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One morning while I was a junior in college—a Saturday or Sunday, because it would have been after a night of partying—I came downstairs to the kitchen in our house to make a hot cup of coffee and eat breakfast. A man named Roy, who didn’t live there, was sitting cross-legged on the kitchen table. He was a very intelligent man, quiet, a grad student, and a nerd. I don’t think he had ever done hallucinogens—probably acid—before that night.

When I walked in, I said, “Hi, Roy,” as if it wasn’t odd at all to find a man sitting in a lotus position on a kitchen table in the morning.

He responded, “Buddha.”

All right, I thought, he had a “good trip.”

Then he said, “I want a cigarette.”

I said, “I thought the goal of Buddhism was to deny oneself all earthly desire.”

He responded, “Buddha lusts for a cigarette.”

I gave him one.

It was a good trip, from the perspective of those who were, in our darkened minds, trying to reach enlightenment via hallucinogens. However, those drug-induced attempts to do that often ended up disappearing the next morning with the reality of the need for a cigarette and a hot cup of coffee, Buddha or no Buddha.

Those enlightenment experiences didn’t supply any answers at all to the questions, “What is the meaning of all this? What is this life all about, anyway?” Instead, many ended up with an interest in Hinduism or Buddhism, as Roy’s did. You may be aware that it turned out that way for the Beatles—that is until they traveled to India and discovered their personal guru was a lecher. No, the answer, as was made known to me a couple of years later, was not to be found in the realization that “we’re all one with the universe.” It was beautifully found in Jesus the only God who loves us and died to save us.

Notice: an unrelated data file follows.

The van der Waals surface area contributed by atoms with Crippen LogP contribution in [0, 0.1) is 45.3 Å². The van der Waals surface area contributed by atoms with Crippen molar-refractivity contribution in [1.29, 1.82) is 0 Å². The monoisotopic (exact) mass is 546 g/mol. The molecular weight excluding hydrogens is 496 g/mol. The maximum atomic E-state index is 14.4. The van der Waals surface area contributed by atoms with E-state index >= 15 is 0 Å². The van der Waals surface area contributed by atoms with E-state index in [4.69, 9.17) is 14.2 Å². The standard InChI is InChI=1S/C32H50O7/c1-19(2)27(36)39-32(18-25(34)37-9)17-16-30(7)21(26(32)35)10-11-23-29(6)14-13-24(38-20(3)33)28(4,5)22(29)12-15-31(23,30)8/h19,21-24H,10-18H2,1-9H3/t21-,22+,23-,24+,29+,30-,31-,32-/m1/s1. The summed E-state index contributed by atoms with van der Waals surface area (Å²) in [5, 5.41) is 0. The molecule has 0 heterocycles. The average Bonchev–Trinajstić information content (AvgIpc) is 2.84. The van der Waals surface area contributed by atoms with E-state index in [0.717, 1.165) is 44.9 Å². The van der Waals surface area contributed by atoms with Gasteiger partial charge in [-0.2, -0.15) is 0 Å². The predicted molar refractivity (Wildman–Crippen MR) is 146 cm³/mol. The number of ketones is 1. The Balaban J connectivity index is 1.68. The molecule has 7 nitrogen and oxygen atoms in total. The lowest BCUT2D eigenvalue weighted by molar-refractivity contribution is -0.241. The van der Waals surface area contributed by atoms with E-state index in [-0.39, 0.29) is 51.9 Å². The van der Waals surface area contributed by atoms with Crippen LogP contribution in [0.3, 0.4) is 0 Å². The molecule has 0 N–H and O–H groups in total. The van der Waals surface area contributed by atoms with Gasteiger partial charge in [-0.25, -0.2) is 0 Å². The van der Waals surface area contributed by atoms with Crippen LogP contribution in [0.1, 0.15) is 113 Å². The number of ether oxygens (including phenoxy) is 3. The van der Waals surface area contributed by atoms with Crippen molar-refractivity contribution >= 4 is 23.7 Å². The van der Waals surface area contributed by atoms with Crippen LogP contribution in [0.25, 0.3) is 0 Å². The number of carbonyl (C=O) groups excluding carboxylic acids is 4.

So, what is following Jesus all about? Does He lead us to where the sun is always bright with lollipops, flowers, and rainbows?

Not during our lifetimes, no.

Not sure about the lollipops.

In fact, after the joy of having been “born from above” or “born again,” we begin to find over time that following Jesus is simple, but it ain’t easy.

In order to be His disciples, Jesus requires that we must love Him more than we love our own lives; that we are willing to die for Him, even if that means dying a torturous death like He did. We also must love Him more than our families and our own lives.

“If anyone comes to me and does not hate his own father and mother and wife and children and brothers and sisters, yes, and even his own life, he cannot be my disciple. Whoever does not bear his own cross and come after me cannot be my disciple” (Luke 14:26). 1

We must be willing to give up everything. Wealth. Power. Position. All of it.

“So therefore, any one of you who does not renounce all that he has cannot be my disciple” (Luke 14:33).

The interesting thing is, although this is difficult, it brings true joy, true peace, and true life—everlasting joy, peace, and life, in fact. All for free. We must believe we need Him and repent of our sins so He will forgive us.  

Looking for enlightenment in this dark and crazy world? It exists only in one place—in one man, the one true God, Creator, and Savior.

1All Scripture quotations are from The Holy Bible: English Standard Version. (2016). Wheaton, IL: Crossway Bibles.

Gif courtesy Bing images.

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